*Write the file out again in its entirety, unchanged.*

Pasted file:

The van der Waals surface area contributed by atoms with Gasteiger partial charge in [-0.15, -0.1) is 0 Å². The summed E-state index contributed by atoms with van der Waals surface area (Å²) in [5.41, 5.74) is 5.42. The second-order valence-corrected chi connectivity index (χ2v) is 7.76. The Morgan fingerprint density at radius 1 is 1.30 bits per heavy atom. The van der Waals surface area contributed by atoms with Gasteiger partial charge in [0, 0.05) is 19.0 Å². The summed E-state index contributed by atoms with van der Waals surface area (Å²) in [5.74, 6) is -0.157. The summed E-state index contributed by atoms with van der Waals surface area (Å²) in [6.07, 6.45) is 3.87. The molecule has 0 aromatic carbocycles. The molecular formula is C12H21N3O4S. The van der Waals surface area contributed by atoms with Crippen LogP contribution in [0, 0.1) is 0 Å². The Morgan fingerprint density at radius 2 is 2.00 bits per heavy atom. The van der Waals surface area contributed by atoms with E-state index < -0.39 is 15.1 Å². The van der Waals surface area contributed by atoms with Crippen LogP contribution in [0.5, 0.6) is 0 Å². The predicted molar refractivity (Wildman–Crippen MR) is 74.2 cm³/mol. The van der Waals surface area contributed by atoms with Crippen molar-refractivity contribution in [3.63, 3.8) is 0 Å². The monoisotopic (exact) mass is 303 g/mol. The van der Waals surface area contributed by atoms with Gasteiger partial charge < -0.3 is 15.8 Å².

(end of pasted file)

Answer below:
The van der Waals surface area contributed by atoms with Gasteiger partial charge in [-0.15, -0.1) is 0 Å². The summed E-state index contributed by atoms with van der Waals surface area (Å²) in [5.41, 5.74) is 5.42. The second-order valence-corrected chi connectivity index (χ2v) is 7.76. The Morgan fingerprint density at radius 1 is 1.30 bits per heavy atom. The van der Waals surface area contributed by atoms with Gasteiger partial charge in [0, 0.05) is 19.0 Å². The summed E-state index contributed by atoms with van der Waals surface area (Å²) in [5.74, 6) is -0.157. The summed E-state index contributed by atoms with van der Waals surface area (Å²) in [6.07, 6.45) is 3.87. The molecule has 0 aromatic carbocycles. The molecular formula is C12H21N3O4S. The van der Waals surface area contributed by atoms with Crippen LogP contribution in [0, 0.1) is 0 Å². The Morgan fingerprint density at radius 2 is 2.00 bits per heavy atom. The van der Waals surface area contributed by atoms with E-state index < -0.39 is 15.1 Å². The van der Waals surface area contributed by atoms with Crippen LogP contribution in [0.5, 0.6) is 0 Å². The predicted molar refractivity (Wildman–Crippen MR) is 74.2 cm³/mol. The van der Waals surface area contributed by atoms with Crippen molar-refractivity contribution in [3.63, 3.8) is 0 Å². The monoisotopic (exact) mass is 303 g/mol. The van der Waals surface area contributed by atoms with Gasteiger partial charge < -0.3 is 15.8 Å².